Republican front-runners slam US envoy’s remarks

White House distances itself from Howard Gutman’s comments, but doesn’t deliver public reprimand.

Newt Gingrich 311 (R) (photo credit: REUTERS)
Newt Gingrich 311 (R)
(photo credit: REUTERS)
WASHINGTON – In a weekend news cycle dominated by the “suspension” of Republican presidential candidate Herman Cain’s campaign and the conspicuous absence of a candidates’ debate, Republican front-runners Mitt Romney and Newt Gingrich found common ground, demanding the resignation of US Ambassador to Belgium Howard Gutman.
Both candidates called Sunday for the removal of the ambassador, who was heavily criticized for comments made at a meeting of the European Jewish Union in which he said that anti-Semitism among Muslims was “a result of the continuing tensions between Israel and the Palestinian territories and other Arab neighbors in the Middle East.”
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The Romney campaign responded first, issuing a statement in which the candidate said that “President [Barack] Obama must fire his ambassador to Belgium for rationalizing and downplaying anti-Semitism and linking it to Israeli policy toward the Palestinians.”
Gingrich, who is considered to be the most likely inheritor of Cain’s conservative supporters, also responded, via social networking. The former Speaker of the House Tweeted his approximately 1.3 million followers that “Pres Obama should fire his ambassador to Brussels for being so wrong about anti-Semitism.”
The White House on Saturday night distanced itself from Gutman’s comments, but did not deliver a public reprimand for the remarks.
Despite the administration’s response, a number of Jewish and right-wing bloggers drew ties between Gutman’s comments and comments made over the weekend by both Secretary of State Hillary Clinton and Defense Secretary Leon Panetta, all seen as being critical of Israel.
At the crack of dawn Washington time Monday, the State Department released remarks made Friday by Hannah Rosenthal, the special envoy to monitor and combat anti-Semitism.
Speaking before the US Helsinki Commission, Rosenthal presented her findings, beginning by stating “the Obama administration is unwavering in its commitment to combat hate and promote tolerance in our world,” recalling Obama’s Cairo speech as well as his visit to the Buchenwald concentration camp.
“Anti-Semitism is one such form of hatred rooted in historical forces that go far beyond any current policy debate,” said Rosenthal, like Gutman, the child of a Holocaust survivor. “I have dedicated my life to eradicating anti-Semitism and intolerance with a sense of urgency and passion that only my father could give me.”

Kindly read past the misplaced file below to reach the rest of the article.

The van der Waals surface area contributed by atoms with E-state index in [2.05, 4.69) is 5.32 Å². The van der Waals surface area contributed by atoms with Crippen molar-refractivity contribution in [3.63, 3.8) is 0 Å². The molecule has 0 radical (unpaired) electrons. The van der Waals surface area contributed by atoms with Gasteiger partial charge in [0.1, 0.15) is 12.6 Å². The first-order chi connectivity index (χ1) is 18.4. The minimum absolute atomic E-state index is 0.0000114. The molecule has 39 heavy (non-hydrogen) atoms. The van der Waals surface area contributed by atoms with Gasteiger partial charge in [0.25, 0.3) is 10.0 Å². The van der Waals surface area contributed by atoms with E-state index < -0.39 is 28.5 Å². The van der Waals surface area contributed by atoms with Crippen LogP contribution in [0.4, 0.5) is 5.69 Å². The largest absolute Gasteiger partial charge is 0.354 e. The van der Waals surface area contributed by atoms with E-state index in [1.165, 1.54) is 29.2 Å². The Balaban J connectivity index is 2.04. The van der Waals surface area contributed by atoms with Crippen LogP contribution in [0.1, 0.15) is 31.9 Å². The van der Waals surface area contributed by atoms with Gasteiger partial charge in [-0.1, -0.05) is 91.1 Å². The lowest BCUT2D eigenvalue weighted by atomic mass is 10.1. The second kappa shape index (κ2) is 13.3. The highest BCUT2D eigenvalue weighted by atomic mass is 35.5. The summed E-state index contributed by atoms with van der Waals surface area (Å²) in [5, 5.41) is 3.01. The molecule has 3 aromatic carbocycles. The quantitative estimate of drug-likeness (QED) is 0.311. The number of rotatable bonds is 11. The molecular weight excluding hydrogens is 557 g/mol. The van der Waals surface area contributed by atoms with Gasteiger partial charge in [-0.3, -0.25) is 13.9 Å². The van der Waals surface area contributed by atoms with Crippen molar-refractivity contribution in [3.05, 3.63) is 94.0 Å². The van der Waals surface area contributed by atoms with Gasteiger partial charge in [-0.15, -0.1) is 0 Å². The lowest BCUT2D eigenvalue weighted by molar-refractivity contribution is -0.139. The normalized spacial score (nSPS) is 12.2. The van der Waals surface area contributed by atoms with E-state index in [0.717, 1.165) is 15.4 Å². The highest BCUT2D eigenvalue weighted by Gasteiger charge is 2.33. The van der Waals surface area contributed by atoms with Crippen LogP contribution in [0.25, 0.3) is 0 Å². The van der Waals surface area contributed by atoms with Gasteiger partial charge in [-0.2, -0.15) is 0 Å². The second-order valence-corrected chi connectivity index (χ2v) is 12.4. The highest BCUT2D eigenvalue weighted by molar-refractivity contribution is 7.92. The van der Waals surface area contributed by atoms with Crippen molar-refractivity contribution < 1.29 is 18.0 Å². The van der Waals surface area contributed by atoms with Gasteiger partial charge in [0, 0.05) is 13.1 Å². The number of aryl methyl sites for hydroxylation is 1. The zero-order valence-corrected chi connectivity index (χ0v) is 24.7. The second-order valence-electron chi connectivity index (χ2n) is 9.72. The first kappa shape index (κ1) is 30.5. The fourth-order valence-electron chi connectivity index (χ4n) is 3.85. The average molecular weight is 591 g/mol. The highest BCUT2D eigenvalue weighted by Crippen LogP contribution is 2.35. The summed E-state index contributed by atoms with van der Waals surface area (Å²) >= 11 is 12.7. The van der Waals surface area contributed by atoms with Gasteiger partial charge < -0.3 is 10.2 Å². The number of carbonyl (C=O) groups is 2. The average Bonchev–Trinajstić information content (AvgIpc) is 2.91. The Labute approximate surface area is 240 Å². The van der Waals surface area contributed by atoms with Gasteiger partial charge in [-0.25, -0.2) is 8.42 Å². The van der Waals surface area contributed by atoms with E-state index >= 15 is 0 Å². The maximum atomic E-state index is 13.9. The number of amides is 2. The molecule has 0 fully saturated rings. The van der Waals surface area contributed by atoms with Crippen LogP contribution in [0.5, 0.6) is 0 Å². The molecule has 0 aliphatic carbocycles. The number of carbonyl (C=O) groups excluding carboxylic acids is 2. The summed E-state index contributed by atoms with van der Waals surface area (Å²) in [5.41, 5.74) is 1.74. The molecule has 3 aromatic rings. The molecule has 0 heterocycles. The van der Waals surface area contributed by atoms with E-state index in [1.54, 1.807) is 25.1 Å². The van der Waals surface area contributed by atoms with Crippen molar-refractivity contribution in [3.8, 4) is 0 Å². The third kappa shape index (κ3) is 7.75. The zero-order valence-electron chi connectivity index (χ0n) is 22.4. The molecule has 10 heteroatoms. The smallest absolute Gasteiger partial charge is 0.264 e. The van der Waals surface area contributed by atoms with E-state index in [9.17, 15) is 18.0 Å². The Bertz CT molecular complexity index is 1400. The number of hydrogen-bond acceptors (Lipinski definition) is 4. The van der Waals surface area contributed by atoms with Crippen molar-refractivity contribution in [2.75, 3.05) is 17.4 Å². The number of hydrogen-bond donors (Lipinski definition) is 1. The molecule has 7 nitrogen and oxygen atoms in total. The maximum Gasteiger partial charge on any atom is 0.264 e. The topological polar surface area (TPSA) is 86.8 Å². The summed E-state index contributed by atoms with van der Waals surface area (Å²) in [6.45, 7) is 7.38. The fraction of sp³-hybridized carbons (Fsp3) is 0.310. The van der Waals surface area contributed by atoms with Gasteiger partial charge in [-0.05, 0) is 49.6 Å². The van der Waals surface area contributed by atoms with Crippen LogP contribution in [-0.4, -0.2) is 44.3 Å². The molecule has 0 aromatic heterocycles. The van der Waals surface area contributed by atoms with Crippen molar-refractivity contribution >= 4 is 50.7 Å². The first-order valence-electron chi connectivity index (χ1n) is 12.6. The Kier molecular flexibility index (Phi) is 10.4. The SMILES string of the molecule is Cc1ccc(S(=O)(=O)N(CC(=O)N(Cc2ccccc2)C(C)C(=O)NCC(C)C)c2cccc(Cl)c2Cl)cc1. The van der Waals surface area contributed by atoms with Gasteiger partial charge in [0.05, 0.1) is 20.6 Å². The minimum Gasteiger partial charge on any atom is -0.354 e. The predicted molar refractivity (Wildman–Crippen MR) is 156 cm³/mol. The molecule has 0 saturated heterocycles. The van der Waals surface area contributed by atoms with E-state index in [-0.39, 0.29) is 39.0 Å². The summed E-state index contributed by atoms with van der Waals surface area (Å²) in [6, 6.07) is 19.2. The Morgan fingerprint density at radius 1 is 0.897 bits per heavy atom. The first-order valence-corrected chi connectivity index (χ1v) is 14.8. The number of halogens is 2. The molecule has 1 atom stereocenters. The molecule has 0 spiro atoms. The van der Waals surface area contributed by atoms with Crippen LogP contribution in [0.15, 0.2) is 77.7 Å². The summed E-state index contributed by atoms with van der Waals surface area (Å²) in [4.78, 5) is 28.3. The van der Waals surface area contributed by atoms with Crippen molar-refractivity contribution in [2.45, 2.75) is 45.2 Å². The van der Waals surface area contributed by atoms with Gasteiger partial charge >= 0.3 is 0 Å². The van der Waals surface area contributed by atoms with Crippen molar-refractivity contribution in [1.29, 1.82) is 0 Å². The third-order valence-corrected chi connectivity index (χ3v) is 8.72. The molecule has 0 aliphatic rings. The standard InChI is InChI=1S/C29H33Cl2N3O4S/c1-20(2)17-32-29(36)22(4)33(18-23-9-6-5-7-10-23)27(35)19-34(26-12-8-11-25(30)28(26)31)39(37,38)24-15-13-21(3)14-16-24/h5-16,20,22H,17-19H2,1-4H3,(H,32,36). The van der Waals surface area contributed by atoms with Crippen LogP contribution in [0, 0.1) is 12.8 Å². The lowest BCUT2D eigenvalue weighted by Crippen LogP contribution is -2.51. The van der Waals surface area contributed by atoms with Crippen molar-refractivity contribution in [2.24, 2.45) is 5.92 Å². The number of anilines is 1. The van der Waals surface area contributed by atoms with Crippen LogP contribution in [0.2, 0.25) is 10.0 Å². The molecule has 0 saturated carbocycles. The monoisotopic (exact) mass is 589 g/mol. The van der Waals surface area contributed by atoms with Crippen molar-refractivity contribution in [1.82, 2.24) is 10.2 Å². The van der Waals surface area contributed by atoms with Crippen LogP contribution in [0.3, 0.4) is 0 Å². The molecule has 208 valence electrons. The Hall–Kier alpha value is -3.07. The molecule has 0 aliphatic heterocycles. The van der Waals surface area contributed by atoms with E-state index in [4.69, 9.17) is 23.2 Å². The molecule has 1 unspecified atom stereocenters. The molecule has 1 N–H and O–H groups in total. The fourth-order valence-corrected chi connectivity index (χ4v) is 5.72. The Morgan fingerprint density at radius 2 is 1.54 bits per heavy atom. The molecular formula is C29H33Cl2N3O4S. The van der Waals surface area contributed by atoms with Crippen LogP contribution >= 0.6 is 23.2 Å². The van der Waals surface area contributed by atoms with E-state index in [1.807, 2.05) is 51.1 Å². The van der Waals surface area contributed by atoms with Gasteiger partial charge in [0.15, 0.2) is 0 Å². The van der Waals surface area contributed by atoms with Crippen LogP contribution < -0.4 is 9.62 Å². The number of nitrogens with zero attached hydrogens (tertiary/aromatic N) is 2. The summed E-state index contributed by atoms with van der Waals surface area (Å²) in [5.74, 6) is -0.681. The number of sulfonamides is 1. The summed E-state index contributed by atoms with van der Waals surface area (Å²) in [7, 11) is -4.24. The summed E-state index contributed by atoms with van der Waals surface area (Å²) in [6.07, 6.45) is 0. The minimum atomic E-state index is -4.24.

For the past two years, Rosenthal and her staff have been examining and analyzing anti- Semitism in today’s Europe.
“More than six decades after the end of the Second World War, anti-Semitism is still alive and well and evolving into new, contemporary forms of religious hatred, racism, and political, social and cultural bigotry. According to reports done by the governments of Norway, Germany, Italy, and the United Kingdom there is a disturbing increase in anti- Semitism,” she said.
Rosenthal isolated six current streams of anti-Semitism alive in Europe, noting that “traditional forms of anti-Semitism are passed from one generation to the next, and sometimes updated to reflect current events.”
Rosenthal cited modern uses of the blood libel and of conspiracy theories such as Jewish control of the US media and the world banking system, or that Jews were involved in executing the September 11 attacks.
“In October 2011, the Simon Wiesenthal Center in Europe identified approximately 20 anti-Semitic texts on display at the prestigious 2011 Frankfurt Book Fair,” she warned.
Other trends included Holocaust denial, Holocaust glorification, Holocaust relativism, growing xenophobic nationalist movements and the blurring of the lines between opposition to the policies of the State of Israel and anti-Semitism.
“What I hear from our diplomatic missions, and from non-governmental organizations alike, is that this happens easily and often. I want to be clear – legitimate criticism of policies of the State of Israel is not anti-Semitism. We do record huge increases in anti- Semitic acts whenever there are hostilities in the Middle East,” said Rosenthal.
“This form of anti-Semitism is more difficult for many to identify. But if all Jews are held responsible for the decisions of the sovereign State of Israel, this is not objecting to a policy – this is hatred of the collective Jew or anti-Semitism.”